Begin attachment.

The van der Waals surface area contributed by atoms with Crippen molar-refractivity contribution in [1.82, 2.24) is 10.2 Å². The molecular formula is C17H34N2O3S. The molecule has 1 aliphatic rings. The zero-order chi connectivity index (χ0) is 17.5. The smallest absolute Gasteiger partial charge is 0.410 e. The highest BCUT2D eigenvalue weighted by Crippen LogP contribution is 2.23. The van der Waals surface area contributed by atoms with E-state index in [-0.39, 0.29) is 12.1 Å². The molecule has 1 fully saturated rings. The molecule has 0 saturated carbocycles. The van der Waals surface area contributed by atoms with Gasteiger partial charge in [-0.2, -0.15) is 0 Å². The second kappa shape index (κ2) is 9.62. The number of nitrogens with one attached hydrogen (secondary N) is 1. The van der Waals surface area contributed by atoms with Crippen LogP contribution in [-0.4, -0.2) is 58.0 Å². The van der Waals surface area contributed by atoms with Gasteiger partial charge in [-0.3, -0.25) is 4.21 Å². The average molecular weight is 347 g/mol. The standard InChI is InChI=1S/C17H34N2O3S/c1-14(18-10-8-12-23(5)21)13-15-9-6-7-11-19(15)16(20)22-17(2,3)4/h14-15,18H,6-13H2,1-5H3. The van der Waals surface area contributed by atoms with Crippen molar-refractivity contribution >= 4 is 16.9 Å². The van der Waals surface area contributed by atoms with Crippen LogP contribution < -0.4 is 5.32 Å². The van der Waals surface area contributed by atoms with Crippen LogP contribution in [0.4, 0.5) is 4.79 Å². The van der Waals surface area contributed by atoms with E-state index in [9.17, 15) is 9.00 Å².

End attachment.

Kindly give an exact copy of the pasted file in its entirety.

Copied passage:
The van der Waals surface area contributed by atoms with Crippen molar-refractivity contribution in [1.82, 2.24) is 10.2 Å². The molecular formula is C17H34N2O3S. The molecule has 1 aliphatic rings. The zero-order chi connectivity index (χ0) is 17.5. The smallest absolute Gasteiger partial charge is 0.410 e. The highest BCUT2D eigenvalue weighted by Crippen LogP contribution is 2.23. The van der Waals surface area contributed by atoms with E-state index in [-0.39, 0.29) is 12.1 Å². The molecule has 1 fully saturated rings. The molecule has 0 saturated carbocycles. The van der Waals surface area contributed by atoms with Gasteiger partial charge in [-0.2, -0.15) is 0 Å². The second kappa shape index (κ2) is 9.62. The number of nitrogens with one attached hydrogen (secondary N) is 1. The van der Waals surface area contributed by atoms with Crippen LogP contribution in [-0.4, -0.2) is 58.0 Å². The van der Waals surface area contributed by atoms with Gasteiger partial charge in [-0.3, -0.25) is 4.21 Å². The average molecular weight is 347 g/mol. The standard InChI is InChI=1S/C17H34N2O3S/c1-14(18-10-8-12-23(5)21)13-15-9-6-7-11-19(15)16(20)22-17(2,3)4/h14-15,18H,6-13H2,1-5H3. The van der Waals surface area contributed by atoms with Crippen molar-refractivity contribution >= 4 is 16.9 Å². The van der Waals surface area contributed by atoms with Crippen LogP contribution < -0.4 is 5.32 Å². The van der Waals surface area contributed by atoms with Crippen LogP contribution in [0.4, 0.5) is 4.79 Å². The van der Waals surface area contributed by atoms with E-state index in [9.17, 15) is 9.00 Å².